5 Aug, 15 | by David Hunter
I recently finished reading Galileo’s Middle Finger by Alice Dreger a medical historian and ethicist (although she may deny the title) and since I found it both thought provoking, terrifying and inspiring I thought I would share a few thoughts and hopefully convince you to read it, since I think some of its content is a must read for bioethicists and people who view themselves as in some way trying to make the world a better place.
The book tells two stories, a fascinating detailed personal description of the various ethical battles Dreger has found herself embroiled in (somewhat naively at the beginning of her career as a medical historian who just deals with the dead as far as she was concerned) and a meta-story of what she has learnt across those battles in regards to the role of research, activism, evidence, justice, equality and science.
I can’t do justice to her historical accounts (Go and Read the Book), but they focus frequently on how ideology gets in the way of good thinking – as well as how easy it is for modern media to be abused to damage people’s careers and lives for championing unpopular ideas. I have been fortunate enough to not experience this directly myself, apart from on this blog as part of the fallout from the paper that shall not be named, nonetheless what she describes is terrible, and it issues a call to arms for all of us, to defend people’s right to pursue controversial hypothesis and evidence.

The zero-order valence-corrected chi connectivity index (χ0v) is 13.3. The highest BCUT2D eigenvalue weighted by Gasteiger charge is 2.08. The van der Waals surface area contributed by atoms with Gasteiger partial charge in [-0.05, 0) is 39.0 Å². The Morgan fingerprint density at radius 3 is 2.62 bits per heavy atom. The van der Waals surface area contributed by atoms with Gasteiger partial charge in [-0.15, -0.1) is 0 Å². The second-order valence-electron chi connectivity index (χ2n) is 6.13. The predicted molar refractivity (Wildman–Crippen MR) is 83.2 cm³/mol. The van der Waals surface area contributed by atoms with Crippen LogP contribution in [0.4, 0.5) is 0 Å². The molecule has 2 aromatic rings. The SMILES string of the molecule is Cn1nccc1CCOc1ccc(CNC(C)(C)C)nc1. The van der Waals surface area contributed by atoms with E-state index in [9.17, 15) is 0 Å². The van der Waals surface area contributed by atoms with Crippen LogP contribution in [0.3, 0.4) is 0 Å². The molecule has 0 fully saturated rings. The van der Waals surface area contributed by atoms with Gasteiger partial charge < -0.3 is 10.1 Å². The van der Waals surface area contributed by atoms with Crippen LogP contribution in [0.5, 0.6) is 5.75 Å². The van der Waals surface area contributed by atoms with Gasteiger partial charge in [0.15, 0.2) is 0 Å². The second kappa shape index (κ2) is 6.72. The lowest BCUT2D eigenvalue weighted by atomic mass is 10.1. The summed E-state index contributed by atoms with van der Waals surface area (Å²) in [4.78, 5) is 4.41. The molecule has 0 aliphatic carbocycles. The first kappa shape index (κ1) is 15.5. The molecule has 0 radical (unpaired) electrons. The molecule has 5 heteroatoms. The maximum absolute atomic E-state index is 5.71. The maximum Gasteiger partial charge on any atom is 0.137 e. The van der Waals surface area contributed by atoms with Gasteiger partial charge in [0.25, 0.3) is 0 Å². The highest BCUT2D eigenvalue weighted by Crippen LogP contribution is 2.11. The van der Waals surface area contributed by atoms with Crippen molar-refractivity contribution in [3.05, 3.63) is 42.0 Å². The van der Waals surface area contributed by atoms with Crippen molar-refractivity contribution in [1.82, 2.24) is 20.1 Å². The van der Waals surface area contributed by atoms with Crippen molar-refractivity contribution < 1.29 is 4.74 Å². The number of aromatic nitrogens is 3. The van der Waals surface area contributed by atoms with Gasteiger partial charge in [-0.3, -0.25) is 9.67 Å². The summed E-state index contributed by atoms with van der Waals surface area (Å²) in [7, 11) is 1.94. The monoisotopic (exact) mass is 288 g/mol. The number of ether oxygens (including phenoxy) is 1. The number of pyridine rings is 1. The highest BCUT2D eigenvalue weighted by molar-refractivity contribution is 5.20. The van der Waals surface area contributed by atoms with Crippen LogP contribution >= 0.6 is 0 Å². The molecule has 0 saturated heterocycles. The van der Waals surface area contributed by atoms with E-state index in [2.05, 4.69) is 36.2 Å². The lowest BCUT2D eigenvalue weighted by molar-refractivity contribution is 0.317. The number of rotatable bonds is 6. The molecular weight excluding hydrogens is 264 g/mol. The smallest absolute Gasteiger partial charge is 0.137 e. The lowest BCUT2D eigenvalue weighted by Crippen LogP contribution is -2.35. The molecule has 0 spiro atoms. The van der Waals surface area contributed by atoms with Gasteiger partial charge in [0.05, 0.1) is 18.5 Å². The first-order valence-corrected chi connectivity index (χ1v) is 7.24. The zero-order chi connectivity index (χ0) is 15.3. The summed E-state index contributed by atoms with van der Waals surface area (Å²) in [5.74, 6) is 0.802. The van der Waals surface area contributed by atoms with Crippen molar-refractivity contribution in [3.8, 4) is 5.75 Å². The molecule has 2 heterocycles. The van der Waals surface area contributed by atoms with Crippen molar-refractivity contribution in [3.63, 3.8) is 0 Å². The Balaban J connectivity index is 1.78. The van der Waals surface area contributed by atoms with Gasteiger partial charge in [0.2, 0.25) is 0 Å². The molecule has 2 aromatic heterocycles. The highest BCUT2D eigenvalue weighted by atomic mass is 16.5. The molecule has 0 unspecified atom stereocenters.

But here in any case I mostly want to discuss the second meta-story. Dreger makes a case consistently that good quality activism and scholarship go hand in hand since they follow the evidence, rather than being stuck on the ideology.
The biggest lesson was, you can’t take shortcuts to make the world a better place – each time an idea becomes more important than the evidence behind the idea, the argument for its importance, disaster happens in the debate as Dreger documents.
As an interesting juxtaposition I happened to also reread Angus Dawson’s piece in Bioethics – The future of bioethics, three dogmas and a cup of hemlock where Dawson makes a compelling case that much of medical ethics has become an ideology – of autonomy worship often without evidence or argument given. He argues in response that bioethics needs to return to its roots, a socratic tradition of critical self reflection where we put the strongest criticism on those views we hold dearest.
I think Dawson is right, if we don’t become more self critical as a discipline we are likely to help perpetuate the disasters that Dreger describes rather than help resolve them.